Comcast’s Spectacor division is pulling the plug on video game-centric network G4 TV, whose early incarnation in the 2000s remains a cultural touchstone for many millennials, just a year after its relaunch. In a memo set to be sent out to all employees, Spectacor CEO Dave Scott explained that the company’s investment and efforts to revive the network just didn’t gain traction.
American Ninja Warrior debuts on broadcast a day after its cable premiere, part of a big push for integration among NBCUniversal properties.
The move, which will look to court metrosexual viewers that History and Spike ignore, will include programming focused on gaming and lifestyle.
NBC said today that the two co-owned networks will air a summer competition series putting contestants through an arduous obstacle course, sort of a serious version of ABC’s Wipeout. Regional rounds will winnow a field of 100 contestants before a winner is chosen at a Las Vegas course.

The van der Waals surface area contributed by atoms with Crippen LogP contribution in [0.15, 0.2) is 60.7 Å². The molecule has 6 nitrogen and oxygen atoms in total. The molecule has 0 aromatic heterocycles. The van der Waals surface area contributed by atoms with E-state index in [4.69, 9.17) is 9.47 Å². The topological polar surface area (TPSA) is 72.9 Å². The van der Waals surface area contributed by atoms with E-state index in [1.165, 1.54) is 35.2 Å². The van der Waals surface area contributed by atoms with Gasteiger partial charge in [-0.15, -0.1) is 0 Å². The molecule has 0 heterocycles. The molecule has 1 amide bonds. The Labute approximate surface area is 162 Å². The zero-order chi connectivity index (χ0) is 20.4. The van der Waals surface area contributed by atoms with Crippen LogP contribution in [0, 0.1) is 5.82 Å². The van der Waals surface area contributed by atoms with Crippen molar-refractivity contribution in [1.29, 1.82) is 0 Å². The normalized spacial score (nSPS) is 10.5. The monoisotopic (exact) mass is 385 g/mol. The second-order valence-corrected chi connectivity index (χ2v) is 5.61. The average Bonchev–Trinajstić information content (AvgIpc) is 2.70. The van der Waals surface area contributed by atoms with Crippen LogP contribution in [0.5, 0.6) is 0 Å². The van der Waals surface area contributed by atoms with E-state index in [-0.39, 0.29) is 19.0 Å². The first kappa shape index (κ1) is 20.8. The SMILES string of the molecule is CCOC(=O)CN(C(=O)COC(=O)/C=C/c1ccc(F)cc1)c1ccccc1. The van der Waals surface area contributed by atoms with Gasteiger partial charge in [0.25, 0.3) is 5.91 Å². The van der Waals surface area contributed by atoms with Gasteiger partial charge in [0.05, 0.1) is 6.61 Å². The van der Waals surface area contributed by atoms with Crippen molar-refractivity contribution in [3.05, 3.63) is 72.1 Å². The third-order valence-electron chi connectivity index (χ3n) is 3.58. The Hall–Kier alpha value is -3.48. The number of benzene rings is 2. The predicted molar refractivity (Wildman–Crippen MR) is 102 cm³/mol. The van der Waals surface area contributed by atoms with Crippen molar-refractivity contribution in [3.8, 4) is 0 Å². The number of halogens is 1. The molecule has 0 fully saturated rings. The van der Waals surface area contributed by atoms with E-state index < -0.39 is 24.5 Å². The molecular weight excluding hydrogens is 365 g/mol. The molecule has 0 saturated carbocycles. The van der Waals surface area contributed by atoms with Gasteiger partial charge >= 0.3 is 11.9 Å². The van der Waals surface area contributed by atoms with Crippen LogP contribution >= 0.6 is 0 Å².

The former NBC marketing exec replaces Neal Tiles, who served as president of the male-skewing cable network for six-and-a-half years.
Television has lagged behind film in showing the battlefields of Iraq and Afghanistan. The latest offering, Bomb Patrol: Afghanistan, begins on tonight on the G4 cable channel.
Comcast is in talks to sell a controlling interest in the G4 cable channel to the Ultimate Fighting Championship. Ultimate Fighting Championship, which produces popular but sometimes controversial mixed martial arts matches, is known to be seeking an expansion of its television footprint.
INDIANA, Pa. (AP) — Authorities in western Pennsylvania say a helicopter carrying a reality television crew crashed near Indiana University of Pennsylvania, seriously injuring two of the four people aboard, […]